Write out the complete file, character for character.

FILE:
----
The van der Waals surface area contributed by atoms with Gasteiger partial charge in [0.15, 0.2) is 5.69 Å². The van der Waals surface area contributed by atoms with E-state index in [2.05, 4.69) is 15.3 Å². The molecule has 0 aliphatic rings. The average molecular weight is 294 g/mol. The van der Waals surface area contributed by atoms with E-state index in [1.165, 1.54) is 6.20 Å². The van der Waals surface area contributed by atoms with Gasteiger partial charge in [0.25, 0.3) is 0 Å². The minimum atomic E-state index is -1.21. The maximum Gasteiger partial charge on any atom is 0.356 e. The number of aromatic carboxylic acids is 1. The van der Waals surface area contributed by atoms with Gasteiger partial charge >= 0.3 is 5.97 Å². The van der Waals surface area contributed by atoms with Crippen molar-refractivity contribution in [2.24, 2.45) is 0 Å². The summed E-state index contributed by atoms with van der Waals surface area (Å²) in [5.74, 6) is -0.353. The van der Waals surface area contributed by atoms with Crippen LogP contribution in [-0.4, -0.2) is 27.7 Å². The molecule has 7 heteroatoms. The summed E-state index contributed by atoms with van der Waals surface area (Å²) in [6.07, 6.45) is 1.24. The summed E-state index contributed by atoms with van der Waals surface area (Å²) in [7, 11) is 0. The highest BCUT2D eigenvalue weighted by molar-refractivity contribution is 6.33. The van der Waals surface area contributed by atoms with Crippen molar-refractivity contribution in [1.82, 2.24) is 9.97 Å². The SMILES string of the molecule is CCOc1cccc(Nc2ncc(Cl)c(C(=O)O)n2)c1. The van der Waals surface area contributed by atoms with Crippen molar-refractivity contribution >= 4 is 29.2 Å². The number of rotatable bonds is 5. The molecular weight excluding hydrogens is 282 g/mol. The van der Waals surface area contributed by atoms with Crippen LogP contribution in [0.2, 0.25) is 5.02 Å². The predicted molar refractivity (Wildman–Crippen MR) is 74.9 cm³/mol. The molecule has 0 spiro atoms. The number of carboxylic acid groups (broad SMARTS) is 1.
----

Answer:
The van der Waals surface area contributed by atoms with Gasteiger partial charge in [0.15, 0.2) is 5.69 Å². The van der Waals surface area contributed by atoms with E-state index in [2.05, 4.69) is 15.3 Å². The molecule has 0 aliphatic rings. The average molecular weight is 294 g/mol. The van der Waals surface area contributed by atoms with E-state index in [1.165, 1.54) is 6.20 Å². The van der Waals surface area contributed by atoms with Gasteiger partial charge in [0.25, 0.3) is 0 Å². The minimum atomic E-state index is -1.21. The maximum Gasteiger partial charge on any atom is 0.356 e. The number of aromatic carboxylic acids is 1. The van der Waals surface area contributed by atoms with Gasteiger partial charge >= 0.3 is 5.97 Å². The van der Waals surface area contributed by atoms with Crippen molar-refractivity contribution in [2.24, 2.45) is 0 Å². The summed E-state index contributed by atoms with van der Waals surface area (Å²) in [5.74, 6) is -0.353. The van der Waals surface area contributed by atoms with Crippen LogP contribution in [-0.4, -0.2) is 27.7 Å². The molecule has 7 heteroatoms. The summed E-state index contributed by atoms with van der Waals surface area (Å²) in [6.07, 6.45) is 1.24. The summed E-state index contributed by atoms with van der Waals surface area (Å²) in [7, 11) is 0. The highest BCUT2D eigenvalue weighted by molar-refractivity contribution is 6.33. The van der Waals surface area contributed by atoms with Crippen molar-refractivity contribution in [1.82, 2.24) is 9.97 Å². The SMILES string of the molecule is CCOc1cccc(Nc2ncc(Cl)c(C(=O)O)n2)c1. The van der Waals surface area contributed by atoms with Crippen molar-refractivity contribution >= 4 is 29.2 Å². The number of rotatable bonds is 5. The molecular weight excluding hydrogens is 282 g/mol. The van der Waals surface area contributed by atoms with Crippen LogP contribution in [0.2, 0.25) is 5.02 Å². The predicted molar refractivity (Wildman–Crippen MR) is 74.9 cm³/mol. The molecule has 0 spiro atoms. The number of carboxylic acid groups (broad SMARTS) is 1.